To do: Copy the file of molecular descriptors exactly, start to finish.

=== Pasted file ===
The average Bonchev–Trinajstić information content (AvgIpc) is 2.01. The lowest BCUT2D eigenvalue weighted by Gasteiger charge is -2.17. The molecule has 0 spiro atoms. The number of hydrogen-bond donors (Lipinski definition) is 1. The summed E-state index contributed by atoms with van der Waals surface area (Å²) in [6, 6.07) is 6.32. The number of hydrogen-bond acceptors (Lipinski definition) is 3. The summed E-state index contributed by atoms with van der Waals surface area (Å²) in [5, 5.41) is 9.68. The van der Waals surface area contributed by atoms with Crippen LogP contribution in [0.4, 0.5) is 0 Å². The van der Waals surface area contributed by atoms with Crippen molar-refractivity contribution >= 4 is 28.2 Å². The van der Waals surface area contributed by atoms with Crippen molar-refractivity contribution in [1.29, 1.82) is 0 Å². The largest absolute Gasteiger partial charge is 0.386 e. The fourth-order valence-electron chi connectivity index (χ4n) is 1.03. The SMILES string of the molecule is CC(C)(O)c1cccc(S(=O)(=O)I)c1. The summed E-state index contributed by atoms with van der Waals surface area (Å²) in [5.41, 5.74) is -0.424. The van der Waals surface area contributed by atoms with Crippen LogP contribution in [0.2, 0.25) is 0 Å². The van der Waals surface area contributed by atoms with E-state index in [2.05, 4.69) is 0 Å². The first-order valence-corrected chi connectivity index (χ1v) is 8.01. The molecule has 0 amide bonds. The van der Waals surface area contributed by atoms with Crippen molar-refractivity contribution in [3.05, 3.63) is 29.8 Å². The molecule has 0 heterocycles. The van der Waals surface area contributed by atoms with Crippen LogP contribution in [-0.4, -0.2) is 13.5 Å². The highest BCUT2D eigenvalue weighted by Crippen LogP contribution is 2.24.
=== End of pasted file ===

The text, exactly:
The average Bonchev–Trinajstić information content (AvgIpc) is 2.01. The lowest BCUT2D eigenvalue weighted by Gasteiger charge is -2.17. The molecule has 0 spiro atoms. The number of hydrogen-bond donors (Lipinski definition) is 1. The summed E-state index contributed by atoms with van der Waals surface area (Å²) in [6, 6.07) is 6.32. The number of hydrogen-bond acceptors (Lipinski definition) is 3. The summed E-state index contributed by atoms with van der Waals surface area (Å²) in [5, 5.41) is 9.68. The van der Waals surface area contributed by atoms with Crippen LogP contribution in [0.4, 0.5) is 0 Å². The van der Waals surface area contributed by atoms with Crippen molar-refractivity contribution >= 4 is 28.2 Å². The van der Waals surface area contributed by atoms with Crippen molar-refractivity contribution in [1.29, 1.82) is 0 Å². The largest absolute Gasteiger partial charge is 0.386 e. The fourth-order valence-electron chi connectivity index (χ4n) is 1.03. The SMILES string of the molecule is CC(C)(O)c1cccc(S(=O)(=O)I)c1. The summed E-state index contributed by atoms with van der Waals surface area (Å²) in [5.41, 5.74) is -0.424. The van der Waals surface area contributed by atoms with Crippen LogP contribution in [0.2, 0.25) is 0 Å². The van der Waals surface area contributed by atoms with E-state index in [2.05, 4.69) is 0 Å². The first-order valence-corrected chi connectivity index (χ1v) is 8.01. The molecule has 0 amide bonds. The van der Waals surface area contributed by atoms with Crippen molar-refractivity contribution in [3.05, 3.63) is 29.8 Å². The molecule has 0 heterocycles. The van der Waals surface area contributed by atoms with Crippen LogP contribution in [-0.4, -0.2) is 13.5 Å². The highest BCUT2D eigenvalue weighted by Crippen LogP contribution is 2.24.